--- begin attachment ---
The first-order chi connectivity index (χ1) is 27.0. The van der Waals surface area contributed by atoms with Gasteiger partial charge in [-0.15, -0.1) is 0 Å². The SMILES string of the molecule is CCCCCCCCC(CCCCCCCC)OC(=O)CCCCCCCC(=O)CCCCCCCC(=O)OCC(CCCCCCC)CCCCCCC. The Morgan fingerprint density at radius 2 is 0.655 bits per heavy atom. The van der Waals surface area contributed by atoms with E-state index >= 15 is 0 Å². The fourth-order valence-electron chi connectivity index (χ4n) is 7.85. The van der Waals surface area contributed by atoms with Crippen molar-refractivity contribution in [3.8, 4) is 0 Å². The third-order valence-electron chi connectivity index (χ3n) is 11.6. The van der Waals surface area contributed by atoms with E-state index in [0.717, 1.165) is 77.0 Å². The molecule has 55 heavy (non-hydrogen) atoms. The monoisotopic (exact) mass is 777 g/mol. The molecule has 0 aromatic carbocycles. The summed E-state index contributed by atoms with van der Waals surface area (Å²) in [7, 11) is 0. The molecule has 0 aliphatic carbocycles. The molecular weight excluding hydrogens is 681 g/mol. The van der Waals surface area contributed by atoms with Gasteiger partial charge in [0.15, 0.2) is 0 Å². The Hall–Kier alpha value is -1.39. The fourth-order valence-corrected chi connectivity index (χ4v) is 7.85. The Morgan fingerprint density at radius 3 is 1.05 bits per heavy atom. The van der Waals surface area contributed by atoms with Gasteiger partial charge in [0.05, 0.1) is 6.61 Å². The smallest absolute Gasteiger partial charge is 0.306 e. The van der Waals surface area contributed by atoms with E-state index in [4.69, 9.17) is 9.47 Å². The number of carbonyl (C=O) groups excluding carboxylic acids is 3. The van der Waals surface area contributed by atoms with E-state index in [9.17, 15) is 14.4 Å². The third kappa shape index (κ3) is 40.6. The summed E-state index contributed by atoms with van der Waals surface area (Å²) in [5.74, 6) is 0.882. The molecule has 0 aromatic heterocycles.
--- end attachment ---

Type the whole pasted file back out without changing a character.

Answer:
The first-order chi connectivity index (χ1) is 27.0. The van der Waals surface area contributed by atoms with Gasteiger partial charge in [-0.15, -0.1) is 0 Å². The SMILES string of the molecule is CCCCCCCCC(CCCCCCCC)OC(=O)CCCCCCCC(=O)CCCCCCCC(=O)OCC(CCCCCCC)CCCCCCC. The Morgan fingerprint density at radius 2 is 0.655 bits per heavy atom. The van der Waals surface area contributed by atoms with E-state index >= 15 is 0 Å². The fourth-order valence-electron chi connectivity index (χ4n) is 7.85. The van der Waals surface area contributed by atoms with Crippen molar-refractivity contribution in [3.8, 4) is 0 Å². The third-order valence-electron chi connectivity index (χ3n) is 11.6. The van der Waals surface area contributed by atoms with E-state index in [0.717, 1.165) is 77.0 Å². The molecule has 55 heavy (non-hydrogen) atoms. The monoisotopic (exact) mass is 777 g/mol. The molecule has 0 aromatic carbocycles. The summed E-state index contributed by atoms with van der Waals surface area (Å²) in [7, 11) is 0. The molecule has 0 aliphatic carbocycles. The molecular weight excluding hydrogens is 681 g/mol. The van der Waals surface area contributed by atoms with Gasteiger partial charge in [0.15, 0.2) is 0 Å². The Hall–Kier alpha value is -1.39. The fourth-order valence-corrected chi connectivity index (χ4v) is 7.85. The Morgan fingerprint density at radius 3 is 1.05 bits per heavy atom. The van der Waals surface area contributed by atoms with Gasteiger partial charge in [0.05, 0.1) is 6.61 Å². The smallest absolute Gasteiger partial charge is 0.306 e. The van der Waals surface area contributed by atoms with E-state index in [4.69, 9.17) is 9.47 Å². The number of carbonyl (C=O) groups excluding carboxylic acids is 3. The van der Waals surface area contributed by atoms with E-state index in [9.17, 15) is 14.4 Å². The third kappa shape index (κ3) is 40.6. The summed E-state index contributed by atoms with van der Waals surface area (Å²) in [5.74, 6) is 0.882. The molecule has 0 aromatic heterocycles.